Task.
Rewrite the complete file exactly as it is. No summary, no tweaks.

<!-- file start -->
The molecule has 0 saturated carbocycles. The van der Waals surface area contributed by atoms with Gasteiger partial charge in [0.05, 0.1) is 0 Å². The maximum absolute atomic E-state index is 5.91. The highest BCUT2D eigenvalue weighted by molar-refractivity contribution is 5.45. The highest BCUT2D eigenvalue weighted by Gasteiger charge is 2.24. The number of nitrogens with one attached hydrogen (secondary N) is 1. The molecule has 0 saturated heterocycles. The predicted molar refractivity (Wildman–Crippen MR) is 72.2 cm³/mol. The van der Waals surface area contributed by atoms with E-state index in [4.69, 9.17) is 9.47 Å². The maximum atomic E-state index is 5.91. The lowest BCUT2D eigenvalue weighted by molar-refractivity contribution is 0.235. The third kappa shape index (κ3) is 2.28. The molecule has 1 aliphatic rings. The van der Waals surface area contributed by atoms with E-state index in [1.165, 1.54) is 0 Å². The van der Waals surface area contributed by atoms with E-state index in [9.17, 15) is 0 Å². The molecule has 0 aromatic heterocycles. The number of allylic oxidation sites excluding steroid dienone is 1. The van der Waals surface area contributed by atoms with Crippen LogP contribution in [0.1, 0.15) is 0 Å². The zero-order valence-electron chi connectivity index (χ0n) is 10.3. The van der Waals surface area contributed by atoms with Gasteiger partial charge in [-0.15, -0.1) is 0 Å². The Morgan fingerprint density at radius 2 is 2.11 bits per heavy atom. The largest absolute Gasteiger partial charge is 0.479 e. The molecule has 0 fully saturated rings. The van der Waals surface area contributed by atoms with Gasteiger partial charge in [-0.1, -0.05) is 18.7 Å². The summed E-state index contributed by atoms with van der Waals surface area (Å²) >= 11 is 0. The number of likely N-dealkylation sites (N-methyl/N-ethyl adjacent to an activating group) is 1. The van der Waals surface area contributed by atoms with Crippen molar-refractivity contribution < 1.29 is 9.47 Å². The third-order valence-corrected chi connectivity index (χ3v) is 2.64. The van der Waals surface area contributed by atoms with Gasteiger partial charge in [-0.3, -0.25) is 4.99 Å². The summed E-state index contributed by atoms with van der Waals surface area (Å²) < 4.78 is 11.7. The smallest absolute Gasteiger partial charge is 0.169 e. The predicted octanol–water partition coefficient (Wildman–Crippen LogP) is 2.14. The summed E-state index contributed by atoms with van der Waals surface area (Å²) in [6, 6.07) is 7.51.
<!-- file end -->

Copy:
The molecule has 0 saturated carbocycles. The van der Waals surface area contributed by atoms with Gasteiger partial charge in [0.05, 0.1) is 0 Å². The maximum absolute atomic E-state index is 5.91. The highest BCUT2D eigenvalue weighted by molar-refractivity contribution is 5.45. The highest BCUT2D eigenvalue weighted by Gasteiger charge is 2.24. The number of nitrogens with one attached hydrogen (secondary N) is 1. The molecule has 0 saturated heterocycles. The predicted molar refractivity (Wildman–Crippen MR) is 72.2 cm³/mol. The van der Waals surface area contributed by atoms with E-state index in [4.69, 9.17) is 9.47 Å². The maximum atomic E-state index is 5.91. The lowest BCUT2D eigenvalue weighted by molar-refractivity contribution is 0.235. The third kappa shape index (κ3) is 2.28. The molecule has 1 aliphatic rings. The van der Waals surface area contributed by atoms with E-state index in [1.165, 1.54) is 0 Å². The van der Waals surface area contributed by atoms with E-state index in [9.17, 15) is 0 Å². The molecule has 0 aromatic heterocycles. The number of allylic oxidation sites excluding steroid dienone is 1. The van der Waals surface area contributed by atoms with Crippen LogP contribution in [0.1, 0.15) is 0 Å². The zero-order valence-electron chi connectivity index (χ0n) is 10.3. The van der Waals surface area contributed by atoms with Gasteiger partial charge in [-0.15, -0.1) is 0 Å². The Morgan fingerprint density at radius 2 is 2.11 bits per heavy atom. The largest absolute Gasteiger partial charge is 0.479 e. The molecule has 0 fully saturated rings. The van der Waals surface area contributed by atoms with Gasteiger partial charge in [-0.1, -0.05) is 18.7 Å². The summed E-state index contributed by atoms with van der Waals surface area (Å²) >= 11 is 0. The number of likely N-dealkylation sites (N-methyl/N-ethyl adjacent to an activating group) is 1. The van der Waals surface area contributed by atoms with Crippen molar-refractivity contribution < 1.29 is 9.47 Å². The third-order valence-corrected chi connectivity index (χ3v) is 2.64. The van der Waals surface area contributed by atoms with Gasteiger partial charge in [-0.3, -0.25) is 4.99 Å². The summed E-state index contributed by atoms with van der Waals surface area (Å²) < 4.78 is 11.7. The smallest absolute Gasteiger partial charge is 0.169 e. The predicted octanol–water partition coefficient (Wildman–Crippen LogP) is 2.14. The summed E-state index contributed by atoms with van der Waals surface area (Å²) in [6, 6.07) is 7.51.